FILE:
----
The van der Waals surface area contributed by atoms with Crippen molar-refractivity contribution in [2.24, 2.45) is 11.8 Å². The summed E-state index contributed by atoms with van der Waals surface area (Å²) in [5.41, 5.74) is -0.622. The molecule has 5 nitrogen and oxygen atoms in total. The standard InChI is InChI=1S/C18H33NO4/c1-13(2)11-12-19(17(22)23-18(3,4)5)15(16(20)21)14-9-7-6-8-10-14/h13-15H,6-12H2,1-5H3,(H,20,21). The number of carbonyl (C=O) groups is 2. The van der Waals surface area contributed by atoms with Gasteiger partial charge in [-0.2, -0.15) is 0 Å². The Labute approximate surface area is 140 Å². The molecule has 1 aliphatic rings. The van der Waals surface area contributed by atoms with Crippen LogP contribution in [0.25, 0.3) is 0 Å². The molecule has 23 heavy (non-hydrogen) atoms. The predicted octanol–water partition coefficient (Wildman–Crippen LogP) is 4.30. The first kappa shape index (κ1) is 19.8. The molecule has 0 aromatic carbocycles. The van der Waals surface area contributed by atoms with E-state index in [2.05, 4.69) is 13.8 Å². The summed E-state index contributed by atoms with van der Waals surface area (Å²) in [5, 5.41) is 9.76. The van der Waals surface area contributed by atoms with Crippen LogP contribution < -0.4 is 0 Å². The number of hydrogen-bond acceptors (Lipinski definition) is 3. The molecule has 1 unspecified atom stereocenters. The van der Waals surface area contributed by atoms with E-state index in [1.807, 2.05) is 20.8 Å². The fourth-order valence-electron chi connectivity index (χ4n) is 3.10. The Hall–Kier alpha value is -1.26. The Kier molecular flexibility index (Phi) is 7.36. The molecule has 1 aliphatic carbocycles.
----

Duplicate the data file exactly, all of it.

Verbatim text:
The van der Waals surface area contributed by atoms with Crippen molar-refractivity contribution in [2.24, 2.45) is 11.8 Å². The summed E-state index contributed by atoms with van der Waals surface area (Å²) in [5.41, 5.74) is -0.622. The molecule has 5 nitrogen and oxygen atoms in total. The standard InChI is InChI=1S/C18H33NO4/c1-13(2)11-12-19(17(22)23-18(3,4)5)15(16(20)21)14-9-7-6-8-10-14/h13-15H,6-12H2,1-5H3,(H,20,21). The number of carbonyl (C=O) groups is 2. The van der Waals surface area contributed by atoms with Gasteiger partial charge in [-0.2, -0.15) is 0 Å². The Labute approximate surface area is 140 Å². The molecule has 1 aliphatic rings. The van der Waals surface area contributed by atoms with Crippen LogP contribution in [0.25, 0.3) is 0 Å². The molecule has 23 heavy (non-hydrogen) atoms. The predicted octanol–water partition coefficient (Wildman–Crippen LogP) is 4.30. The first kappa shape index (κ1) is 19.8. The molecule has 0 aromatic carbocycles. The van der Waals surface area contributed by atoms with E-state index in [2.05, 4.69) is 13.8 Å². The summed E-state index contributed by atoms with van der Waals surface area (Å²) in [5, 5.41) is 9.76. The van der Waals surface area contributed by atoms with Crippen LogP contribution < -0.4 is 0 Å². The number of hydrogen-bond acceptors (Lipinski definition) is 3. The molecule has 1 unspecified atom stereocenters. The van der Waals surface area contributed by atoms with E-state index in [1.807, 2.05) is 20.8 Å². The fourth-order valence-electron chi connectivity index (χ4n) is 3.10. The Hall–Kier alpha value is -1.26. The Kier molecular flexibility index (Phi) is 7.36. The molecule has 1 aliphatic carbocycles.